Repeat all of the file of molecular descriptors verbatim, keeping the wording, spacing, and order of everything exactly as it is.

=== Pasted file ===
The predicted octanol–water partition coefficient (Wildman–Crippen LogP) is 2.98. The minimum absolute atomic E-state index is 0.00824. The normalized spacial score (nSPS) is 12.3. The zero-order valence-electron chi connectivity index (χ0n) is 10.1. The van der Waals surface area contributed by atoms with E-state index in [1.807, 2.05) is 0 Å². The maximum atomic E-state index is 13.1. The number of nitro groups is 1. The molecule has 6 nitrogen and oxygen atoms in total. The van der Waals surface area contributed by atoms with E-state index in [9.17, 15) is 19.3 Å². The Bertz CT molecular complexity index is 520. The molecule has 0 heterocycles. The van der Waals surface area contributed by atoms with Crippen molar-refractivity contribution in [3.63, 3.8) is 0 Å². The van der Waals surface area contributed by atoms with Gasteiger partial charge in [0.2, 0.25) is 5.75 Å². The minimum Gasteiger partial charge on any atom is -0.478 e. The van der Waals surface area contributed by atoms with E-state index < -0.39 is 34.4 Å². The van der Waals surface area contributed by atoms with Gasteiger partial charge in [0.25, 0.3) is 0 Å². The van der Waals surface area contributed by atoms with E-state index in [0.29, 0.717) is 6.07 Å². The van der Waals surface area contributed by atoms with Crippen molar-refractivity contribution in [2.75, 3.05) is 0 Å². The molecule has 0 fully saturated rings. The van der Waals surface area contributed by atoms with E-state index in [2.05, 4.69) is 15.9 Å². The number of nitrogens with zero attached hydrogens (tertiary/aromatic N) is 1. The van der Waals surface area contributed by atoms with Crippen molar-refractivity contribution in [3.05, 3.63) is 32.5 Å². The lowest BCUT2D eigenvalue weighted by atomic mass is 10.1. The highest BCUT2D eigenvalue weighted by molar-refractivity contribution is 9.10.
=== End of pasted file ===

The predicted octanol–water partition coefficient (Wildman–Crippen LogP) is 2.98. The minimum absolute atomic E-state index is 0.00824. The normalized spacial score (nSPS) is 12.3. The zero-order valence-electron chi connectivity index (χ0n) is 10.1. The van der Waals surface area contributed by atoms with E-state index in [1.807, 2.05) is 0 Å². The maximum atomic E-state index is 13.1. The number of nitro groups is 1. The molecule has 6 nitrogen and oxygen atoms in total. The van der Waals surface area contributed by atoms with E-state index in [9.17, 15) is 19.3 Å². The Bertz CT molecular complexity index is 520. The molecule has 0 heterocycles. The van der Waals surface area contributed by atoms with Crippen molar-refractivity contribution in [3.63, 3.8) is 0 Å². The van der Waals surface area contributed by atoms with Gasteiger partial charge in [0.2, 0.25) is 5.75 Å². The minimum Gasteiger partial charge on any atom is -0.478 e. The van der Waals surface area contributed by atoms with E-state index < -0.39 is 34.4 Å². The van der Waals surface area contributed by atoms with Gasteiger partial charge in [0.25, 0.3) is 0 Å². The van der Waals surface area contributed by atoms with E-state index in [0.29, 0.717) is 6.07 Å². The van der Waals surface area contributed by atoms with Crippen molar-refractivity contribution in [2.75, 3.05) is 0 Å². The molecule has 0 fully saturated rings. The van der Waals surface area contributed by atoms with E-state index in [2.05, 4.69) is 15.9 Å². The number of nitrogens with zero attached hydrogens (tertiary/aromatic N) is 1. The van der Waals surface area contributed by atoms with Crippen molar-refractivity contribution in [3.05, 3.63) is 32.5 Å². The lowest BCUT2D eigenvalue weighted by atomic mass is 10.1. The highest BCUT2D eigenvalue weighted by molar-refractivity contribution is 9.10.